Monday, May 17, 2010

High Court Bans School Segregation; 9-to-0 Decision Grants Time to Comply


High Court Bans School Segregation; 9-to-0 Decision Grants Time to Comply


1896 Ruling Upset


'Separate but Equal' Doctrine Held Out of Place in Education




Special to The New York Times


Washington, May 17 [1954] -- The Supreme Court unanimously outlawed today racial segregation in public schools.


Chief Justice Earl Warren read two opinions that put the stamp of unconstitutionality on school systems in twenty-one states and the District of Columbia where segregation is permissive or mandatory.


The court, taking cognizance of the problems involved in the integration of the school systems concerned, put over until the next term, beginning October, the formulation of decrees to effectuate its 9-to-0 decision.


The opinions set aside the 'separate but equal' doctrine laid down by the Supreme Court in 1896.


"In the field of public education," Chief Justice Warren said, "the doctrine of 'separate but equal' has no place. Separate educational facilities are inherently unequal."


He stated the question and supplied the answer as follows:


"We come then to the question presented: Does segregation of children in public schools solely on the basis of race, even though physical facilities and other 'tangible' factors may be equal, deprive the children of the minority group of equal educational opportunities? We believe that it does."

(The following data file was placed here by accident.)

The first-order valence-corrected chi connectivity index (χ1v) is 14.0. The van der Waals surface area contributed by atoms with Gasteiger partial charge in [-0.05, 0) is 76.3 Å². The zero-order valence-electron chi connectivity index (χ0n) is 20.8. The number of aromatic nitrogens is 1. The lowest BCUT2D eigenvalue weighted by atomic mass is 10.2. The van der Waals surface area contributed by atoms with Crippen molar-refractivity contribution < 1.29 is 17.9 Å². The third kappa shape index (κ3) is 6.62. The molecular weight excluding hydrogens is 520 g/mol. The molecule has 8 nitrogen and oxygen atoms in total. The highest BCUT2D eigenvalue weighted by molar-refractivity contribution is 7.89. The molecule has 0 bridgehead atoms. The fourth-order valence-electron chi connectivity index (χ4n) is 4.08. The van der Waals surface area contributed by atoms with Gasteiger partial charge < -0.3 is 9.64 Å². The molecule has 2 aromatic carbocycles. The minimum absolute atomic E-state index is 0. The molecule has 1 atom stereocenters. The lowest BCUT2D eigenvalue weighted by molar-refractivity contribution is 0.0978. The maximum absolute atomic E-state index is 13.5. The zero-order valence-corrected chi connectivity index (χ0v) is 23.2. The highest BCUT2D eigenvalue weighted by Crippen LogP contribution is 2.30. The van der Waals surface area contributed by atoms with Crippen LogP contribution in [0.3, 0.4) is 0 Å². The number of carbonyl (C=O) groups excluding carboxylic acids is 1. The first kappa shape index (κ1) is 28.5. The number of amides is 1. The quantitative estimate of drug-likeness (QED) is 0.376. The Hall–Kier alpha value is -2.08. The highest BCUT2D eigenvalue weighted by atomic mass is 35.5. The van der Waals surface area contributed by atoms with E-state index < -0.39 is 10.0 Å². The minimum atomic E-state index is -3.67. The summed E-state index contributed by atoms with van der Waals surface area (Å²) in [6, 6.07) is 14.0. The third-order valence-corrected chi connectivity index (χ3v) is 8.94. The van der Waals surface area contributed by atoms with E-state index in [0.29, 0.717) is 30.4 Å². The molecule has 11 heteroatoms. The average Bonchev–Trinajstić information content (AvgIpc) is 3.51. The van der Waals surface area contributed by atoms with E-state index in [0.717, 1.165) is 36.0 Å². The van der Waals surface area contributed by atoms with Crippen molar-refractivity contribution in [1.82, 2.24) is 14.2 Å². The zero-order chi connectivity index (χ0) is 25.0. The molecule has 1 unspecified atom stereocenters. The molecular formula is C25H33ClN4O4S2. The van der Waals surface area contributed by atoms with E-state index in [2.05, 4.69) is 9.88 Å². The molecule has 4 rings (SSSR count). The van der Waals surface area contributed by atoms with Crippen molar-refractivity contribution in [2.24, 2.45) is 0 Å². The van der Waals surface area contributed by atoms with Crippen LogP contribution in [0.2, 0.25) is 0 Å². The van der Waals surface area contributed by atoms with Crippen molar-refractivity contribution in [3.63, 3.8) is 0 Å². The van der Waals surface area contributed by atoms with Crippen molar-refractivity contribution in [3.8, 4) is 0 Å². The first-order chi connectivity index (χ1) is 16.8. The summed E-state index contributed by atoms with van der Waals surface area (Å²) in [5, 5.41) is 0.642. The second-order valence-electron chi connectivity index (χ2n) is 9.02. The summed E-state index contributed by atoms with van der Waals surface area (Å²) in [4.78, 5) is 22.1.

States Stressed Rights


The court's opinion does not apply to private schools. It is directed entirely at public schools. It does not affect the "separate but equal doctrine" as applied on railroads and other public carriers entirely within states that have such restrictions.


The principal ruling of the court was in four cases involving state laws. The states' right to operate separated schools had been argued before the court on two occasions by representatives of South Carolina, Virginia, Kansas and Delaware.


In these cases, consolidated in one opinion, the high court held that school segregation deprived Negroes of "the equal protection of the laws guaranteed by the Fourteenth Amendment."


The other opinion involved the District of Columbia. Here schools have been segregated since Civil War days under laws passed by Congress.


"In view of our decision that the Constitution prohibits the states from maintaining racially segregated public schools," the Chief Justice said, "it would be unthinkable that the same Constitution would impose a lesser duty on the Federal Government.


"We hold that racial segregation in the public schools of the District of Columbia is a denial of the due process of law guaranteeing by the Fifth Amendment to the Constitution."


The Fourteenth Amendment provides that no state shall "deny to any person within its jurisdiction the equal protection of the laws." The Fifth Amendment says that no person shall be "deprived of life, liberty or property without due process of law."


The seventeen states having mandatory segregation are Alabama, Arkansas, Delaware, Florida, Mississippi, Missouri, North Carolina, Oklahoma, Georgia, Kentucky, Louisiana, Maryland, South Carolina, Tennessee, Texas, Virginia and West Virginia.


Kansas, New Mexico, Arizona and Wyoming have permissive statutes, although Wyoming never has exercised it.


South Carolina and Georgia have announced plans to abolish public schools if segregation were banned.


Although the decision with regard to the constitutionality of school segregation was unequivocal, the court set the cases down for reargument in the fall on questions that previously were argued last December. These deal with the power of the court to permit an effective gradual readjustment to school systems not based on color distinctions.